This is all fair and should always be expected with small companies that cannot afford to buy in large quantities of stock. If you are buying from a small business and the prices are cheap then the chances are, they are unregistered companies, using very cheap stock, skimping on quality ink/paper/equipment/skills and maybe not even insured!
No insurance can be a very big problem if there was a defect on a product, imagine your sitting on your sofa, cuddling your little one while taking a sip of your boiling hot coffee and that mug breaks in half spilling that coffee all over your child and scolding them.
Ok, it’s not likely to happen, but it’s not impossible and if you need to hold a company liable you at least want them to be insured.
A close up of a low quality image added to a photo rock slate 1 without correction and with.
Above is an example of poor graphic design, poor printing and most importantly use of the wrong printing press.
The first image has been added to the slate without alignment, it has also been printed at the wrong temperature and time in a flat press. There is no image adjustments with this low quality image, it is printed as it was sent.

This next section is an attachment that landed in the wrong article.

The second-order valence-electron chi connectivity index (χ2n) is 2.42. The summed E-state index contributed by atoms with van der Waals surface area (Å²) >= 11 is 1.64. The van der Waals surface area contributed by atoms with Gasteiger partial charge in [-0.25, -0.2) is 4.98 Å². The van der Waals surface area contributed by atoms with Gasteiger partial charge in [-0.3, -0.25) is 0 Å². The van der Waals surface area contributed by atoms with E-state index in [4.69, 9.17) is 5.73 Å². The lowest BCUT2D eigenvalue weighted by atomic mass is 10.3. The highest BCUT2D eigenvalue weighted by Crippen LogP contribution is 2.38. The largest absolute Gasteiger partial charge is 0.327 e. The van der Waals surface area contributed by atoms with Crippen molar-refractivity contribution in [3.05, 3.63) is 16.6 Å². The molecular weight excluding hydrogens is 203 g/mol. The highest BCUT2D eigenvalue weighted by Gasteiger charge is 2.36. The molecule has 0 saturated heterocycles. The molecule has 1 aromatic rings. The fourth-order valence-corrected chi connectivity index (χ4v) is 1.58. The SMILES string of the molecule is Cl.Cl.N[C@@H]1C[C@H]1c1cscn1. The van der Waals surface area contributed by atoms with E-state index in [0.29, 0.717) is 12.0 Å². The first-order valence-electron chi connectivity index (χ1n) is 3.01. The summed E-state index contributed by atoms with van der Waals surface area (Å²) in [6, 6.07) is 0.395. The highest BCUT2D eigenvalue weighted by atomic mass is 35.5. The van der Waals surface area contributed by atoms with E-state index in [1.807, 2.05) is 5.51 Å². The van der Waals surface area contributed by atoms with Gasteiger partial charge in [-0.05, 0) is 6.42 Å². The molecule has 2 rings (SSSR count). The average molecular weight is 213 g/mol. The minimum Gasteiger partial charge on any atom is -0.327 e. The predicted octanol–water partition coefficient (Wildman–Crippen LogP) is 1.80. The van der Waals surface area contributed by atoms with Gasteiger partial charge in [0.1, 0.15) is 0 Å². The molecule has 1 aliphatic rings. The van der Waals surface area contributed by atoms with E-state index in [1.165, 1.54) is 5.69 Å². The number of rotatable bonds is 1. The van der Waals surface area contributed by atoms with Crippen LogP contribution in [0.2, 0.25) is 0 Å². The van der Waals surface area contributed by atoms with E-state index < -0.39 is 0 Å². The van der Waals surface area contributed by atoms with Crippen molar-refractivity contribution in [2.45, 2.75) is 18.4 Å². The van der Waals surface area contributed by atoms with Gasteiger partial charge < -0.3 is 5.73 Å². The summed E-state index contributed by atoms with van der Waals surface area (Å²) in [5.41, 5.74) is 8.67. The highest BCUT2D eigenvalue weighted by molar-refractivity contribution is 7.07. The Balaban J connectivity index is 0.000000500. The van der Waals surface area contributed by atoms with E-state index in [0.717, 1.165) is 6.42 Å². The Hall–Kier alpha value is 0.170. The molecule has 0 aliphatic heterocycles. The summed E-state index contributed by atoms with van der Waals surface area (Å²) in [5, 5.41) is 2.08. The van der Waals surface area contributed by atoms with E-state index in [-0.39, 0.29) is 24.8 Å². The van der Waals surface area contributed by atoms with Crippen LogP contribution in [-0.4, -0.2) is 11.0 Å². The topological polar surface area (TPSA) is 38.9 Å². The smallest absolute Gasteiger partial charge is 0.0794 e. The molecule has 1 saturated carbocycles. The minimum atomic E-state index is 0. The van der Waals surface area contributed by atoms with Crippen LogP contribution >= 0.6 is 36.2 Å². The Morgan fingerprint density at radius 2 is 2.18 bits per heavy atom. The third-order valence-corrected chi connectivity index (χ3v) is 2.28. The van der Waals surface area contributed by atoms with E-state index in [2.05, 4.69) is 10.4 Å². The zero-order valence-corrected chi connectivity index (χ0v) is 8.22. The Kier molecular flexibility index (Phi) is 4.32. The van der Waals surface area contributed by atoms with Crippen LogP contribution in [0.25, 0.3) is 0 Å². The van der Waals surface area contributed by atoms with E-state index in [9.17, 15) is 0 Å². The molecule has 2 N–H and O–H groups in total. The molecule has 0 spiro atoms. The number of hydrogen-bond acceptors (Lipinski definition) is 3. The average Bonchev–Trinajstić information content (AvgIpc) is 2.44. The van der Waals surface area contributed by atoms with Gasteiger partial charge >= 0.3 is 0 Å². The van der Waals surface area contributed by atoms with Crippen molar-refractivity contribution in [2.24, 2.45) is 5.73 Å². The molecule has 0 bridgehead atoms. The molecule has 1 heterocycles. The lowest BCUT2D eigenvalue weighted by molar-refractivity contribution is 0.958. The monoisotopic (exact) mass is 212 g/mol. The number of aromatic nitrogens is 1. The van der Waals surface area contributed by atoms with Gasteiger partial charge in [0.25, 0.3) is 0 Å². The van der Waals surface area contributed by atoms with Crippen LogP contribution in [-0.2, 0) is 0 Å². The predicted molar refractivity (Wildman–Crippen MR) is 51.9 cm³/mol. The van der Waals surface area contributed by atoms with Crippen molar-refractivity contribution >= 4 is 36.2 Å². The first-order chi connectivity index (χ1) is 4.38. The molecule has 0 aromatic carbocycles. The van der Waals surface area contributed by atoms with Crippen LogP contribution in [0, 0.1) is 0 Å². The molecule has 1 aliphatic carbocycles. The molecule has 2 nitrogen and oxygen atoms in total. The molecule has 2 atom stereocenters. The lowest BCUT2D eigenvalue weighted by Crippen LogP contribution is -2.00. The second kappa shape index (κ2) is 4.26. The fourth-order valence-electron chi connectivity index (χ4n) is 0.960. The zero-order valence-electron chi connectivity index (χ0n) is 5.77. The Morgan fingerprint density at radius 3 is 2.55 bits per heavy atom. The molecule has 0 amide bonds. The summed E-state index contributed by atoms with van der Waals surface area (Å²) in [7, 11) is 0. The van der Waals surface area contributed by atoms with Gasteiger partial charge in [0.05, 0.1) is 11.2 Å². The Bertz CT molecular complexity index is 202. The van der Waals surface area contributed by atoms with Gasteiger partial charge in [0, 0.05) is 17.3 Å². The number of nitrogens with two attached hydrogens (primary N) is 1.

How can i tell it’s been printed with a flat press? If you look at the uneven edges around the slate, they are still white, this is the sublimation coating showing through, because a flat press cannot reach in the grooves to transfer the ink.
In the second photo you cannot see any white parts in the grooves around the edge of the slate, this is because it’s been printed in a 3d heat press, using a vacuum suction to pull the image into as many crevices as possible, meaning that you will not get a half printed slate. The photo has also been aligned as centrally as possible, to get as much of the child in the focal point as possible, the contrast and brightness has been adjusted and the image in general has been sharpened because it is old and has a slight blur.
I charge around about £7 more to print these photo slates than a lot of my competitors, that £7 pays towards the cost of a 3d heat press, the cost of running it and for my time when making adjustments to low quality photos – is it still worth going elsewhere because it’s cheaper?
Don’t just take my word for it, listen to the customers, the people who pay me, the people who unwrap their orders, the people that are still using their mugs, admiring their slates and buying from The Fallen Angel Gallery over a year later.
When asked why my regular customers buy from me, this was their response…
You always get items out as quickly as you can. You’re always honest if you think a certain design won’t work where as other people don’t.